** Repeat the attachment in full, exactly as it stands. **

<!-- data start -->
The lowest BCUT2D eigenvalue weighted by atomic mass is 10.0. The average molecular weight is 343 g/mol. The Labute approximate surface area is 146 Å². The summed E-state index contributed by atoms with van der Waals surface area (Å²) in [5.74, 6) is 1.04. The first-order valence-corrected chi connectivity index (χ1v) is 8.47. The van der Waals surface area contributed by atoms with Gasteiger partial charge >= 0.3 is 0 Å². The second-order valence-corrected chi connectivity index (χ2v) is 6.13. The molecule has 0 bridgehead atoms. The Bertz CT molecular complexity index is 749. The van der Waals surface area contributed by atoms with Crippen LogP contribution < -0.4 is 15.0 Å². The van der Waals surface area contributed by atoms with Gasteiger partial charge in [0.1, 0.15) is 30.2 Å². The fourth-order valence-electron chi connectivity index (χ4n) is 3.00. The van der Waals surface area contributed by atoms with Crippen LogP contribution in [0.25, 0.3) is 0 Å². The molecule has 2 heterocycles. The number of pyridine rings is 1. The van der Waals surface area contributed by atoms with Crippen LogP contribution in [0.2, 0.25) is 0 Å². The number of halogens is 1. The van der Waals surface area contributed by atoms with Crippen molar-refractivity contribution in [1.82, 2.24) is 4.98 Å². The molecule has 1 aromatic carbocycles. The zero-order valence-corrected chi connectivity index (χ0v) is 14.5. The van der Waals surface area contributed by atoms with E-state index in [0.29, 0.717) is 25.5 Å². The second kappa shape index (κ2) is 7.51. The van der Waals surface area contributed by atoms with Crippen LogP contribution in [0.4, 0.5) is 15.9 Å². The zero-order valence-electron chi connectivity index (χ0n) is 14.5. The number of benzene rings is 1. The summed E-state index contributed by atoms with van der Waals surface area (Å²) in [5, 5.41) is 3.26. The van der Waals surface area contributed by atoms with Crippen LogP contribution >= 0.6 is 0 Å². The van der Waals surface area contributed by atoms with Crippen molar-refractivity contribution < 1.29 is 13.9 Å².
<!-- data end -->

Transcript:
The lowest BCUT2D eigenvalue weighted by atomic mass is 10.0. The average molecular weight is 343 g/mol. The Labute approximate surface area is 146 Å². The summed E-state index contributed by atoms with van der Waals surface area (Å²) in [5.74, 6) is 1.04. The first-order valence-corrected chi connectivity index (χ1v) is 8.47. The van der Waals surface area contributed by atoms with Gasteiger partial charge >= 0.3 is 0 Å². The second-order valence-corrected chi connectivity index (χ2v) is 6.13. The molecule has 0 bridgehead atoms. The Bertz CT molecular complexity index is 749. The van der Waals surface area contributed by atoms with Crippen LogP contribution < -0.4 is 15.0 Å². The van der Waals surface area contributed by atoms with Gasteiger partial charge in [0.1, 0.15) is 30.2 Å². The fourth-order valence-electron chi connectivity index (χ4n) is 3.00. The van der Waals surface area contributed by atoms with Crippen LogP contribution in [0.25, 0.3) is 0 Å². The molecule has 2 heterocycles. The number of pyridine rings is 1. The van der Waals surface area contributed by atoms with Crippen LogP contribution in [0.2, 0.25) is 0 Å². The number of halogens is 1. The van der Waals surface area contributed by atoms with Crippen molar-refractivity contribution in [1.82, 2.24) is 4.98 Å². The molecule has 1 aromatic carbocycles. The zero-order valence-corrected chi connectivity index (χ0v) is 14.5. The van der Waals surface area contributed by atoms with E-state index in [0.29, 0.717) is 25.5 Å². The second kappa shape index (κ2) is 7.51. The van der Waals surface area contributed by atoms with Crippen LogP contribution in [0.4, 0.5) is 15.9 Å². The zero-order valence-electron chi connectivity index (χ0n) is 14.5. The number of benzene rings is 1. The summed E-state index contributed by atoms with van der Waals surface area (Å²) in [5, 5.41) is 3.26. The van der Waals surface area contributed by atoms with Crippen LogP contribution >= 0.6 is 0 Å². The van der Waals surface area contributed by atoms with Crippen molar-refractivity contribution < 1.29 is 13.9 Å².